Joining the League: Oregon Becomes the 11th State to Pass a Comprehensive Privacy Law

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Joining the League: Oregon Becomes the 11th State to Pass a Comprehensive Privacy Law

27 June 2023

Oregon is set to become the 11th US state (and the 6th since the beginning of the year) to enact a comprehensive data protection law, after its legislature nearly unanimously passed Senate Bill 619 to adopt the Oregon Consumer Privacy Act (“OCPA“)

Once approved by the Governor, the OCPA will become operative on 1 July 2024.

Scope of Application

The OCPA applies to any entity that conducts business in Oregon or provides products or services to Oregon residents, and that, during a calendar year, controls or processes the personal data of either:

(a) at least 100,000 Oregon consumers (2.35% of the state’s 4.24 million population) other than personal data controlled or processed solely for the purpose of completing a payment transaction; or

(b) at least 25,000 Oregon consumers, with at least 25% of its gross revenue attributable to the sale of personal data.

Pursuant to OCPA, Oregon will be the second US state (after Colorado) that applies its comprehensive privacy law to nonprofits (starting 1 July 2025).

Consumer Rights and Controllers Obligations

The OCPA‎ grants several rights to consumers, including the ability to obtain confirmation of whether a controller is processing or has processed their personal data, a list of the categories of the personal data subject to processing, a list of the specific third parties to which personal data has been disclosed (a unique right which is not provided by the other states’ privacy laws), and a copy of all of the consumer’s personal data that the controller has processed or is processing.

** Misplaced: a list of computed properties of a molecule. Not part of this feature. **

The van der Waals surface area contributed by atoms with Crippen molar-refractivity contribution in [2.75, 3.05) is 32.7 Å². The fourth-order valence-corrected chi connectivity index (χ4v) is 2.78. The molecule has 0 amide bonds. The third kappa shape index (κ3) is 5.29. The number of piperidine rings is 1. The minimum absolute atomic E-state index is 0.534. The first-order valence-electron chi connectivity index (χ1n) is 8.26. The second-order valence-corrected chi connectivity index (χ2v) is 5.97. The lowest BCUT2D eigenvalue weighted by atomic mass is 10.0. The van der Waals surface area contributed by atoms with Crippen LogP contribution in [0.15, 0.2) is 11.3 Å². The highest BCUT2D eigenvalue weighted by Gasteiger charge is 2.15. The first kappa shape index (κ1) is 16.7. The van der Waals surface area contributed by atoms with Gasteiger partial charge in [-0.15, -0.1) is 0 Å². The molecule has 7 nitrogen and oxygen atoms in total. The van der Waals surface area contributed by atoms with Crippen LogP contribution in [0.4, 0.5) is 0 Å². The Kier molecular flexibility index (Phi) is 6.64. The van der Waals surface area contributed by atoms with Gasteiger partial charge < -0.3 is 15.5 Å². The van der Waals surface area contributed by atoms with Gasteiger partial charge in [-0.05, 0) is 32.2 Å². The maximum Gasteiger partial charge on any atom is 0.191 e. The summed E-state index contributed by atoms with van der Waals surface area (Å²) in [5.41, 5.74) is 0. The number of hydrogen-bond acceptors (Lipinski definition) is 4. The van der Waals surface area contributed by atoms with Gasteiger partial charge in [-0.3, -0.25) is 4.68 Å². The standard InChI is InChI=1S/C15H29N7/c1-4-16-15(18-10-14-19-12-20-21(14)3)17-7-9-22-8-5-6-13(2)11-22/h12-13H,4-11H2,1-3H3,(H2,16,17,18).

Consumers can also require a controller to correct inaccuracies in their personal data, delete personal data about them, and to opt-out of targeted advertising, selling of personal data, and certain profiling. There is also an opt-in requirement for sensitive personal data, mirroring similar provisions in other state laws, although the OCPA‎ provides an expanded definition of sensitive personal data which encompasses unique categories such as national origin, status as transgender or nonbinary, status as a victim of a crime, and a broadened the definition of biometric data.

For your convenience, we have published a comparative guide, addressing the key data subject rights in the previous 10 states to enact comprehensive privacy laws, which will be soon updated with those of Oregon’s as well.

The OCPA also mandates controllers to provide a clear and meaningful privacy notice to consumers that lists categories of personal data the controller processes, describes the purpose for processing personal data, and describes how consumers may exercise their rights with respect to personal data.


Unlike several US privacy laws, such as California’s for example, the OCPA does not include a private right of action, and the Attorney General will have exclusive authority to enforce it, subject to a 30-day cure period (which will sunset on 1 Jan 2026).

If the violations are not cured within these 30 days, the Attorney General may impose a civil penalty of up to $7,500 for each violation.

Companies providing services to consumers in the United States should evaluate their exposure to this additional data protection regulatory regime in Oregon and the rest of the relevant US states. Feel free to contact us if you have any questions regarding this new act ‎and its practical implications.


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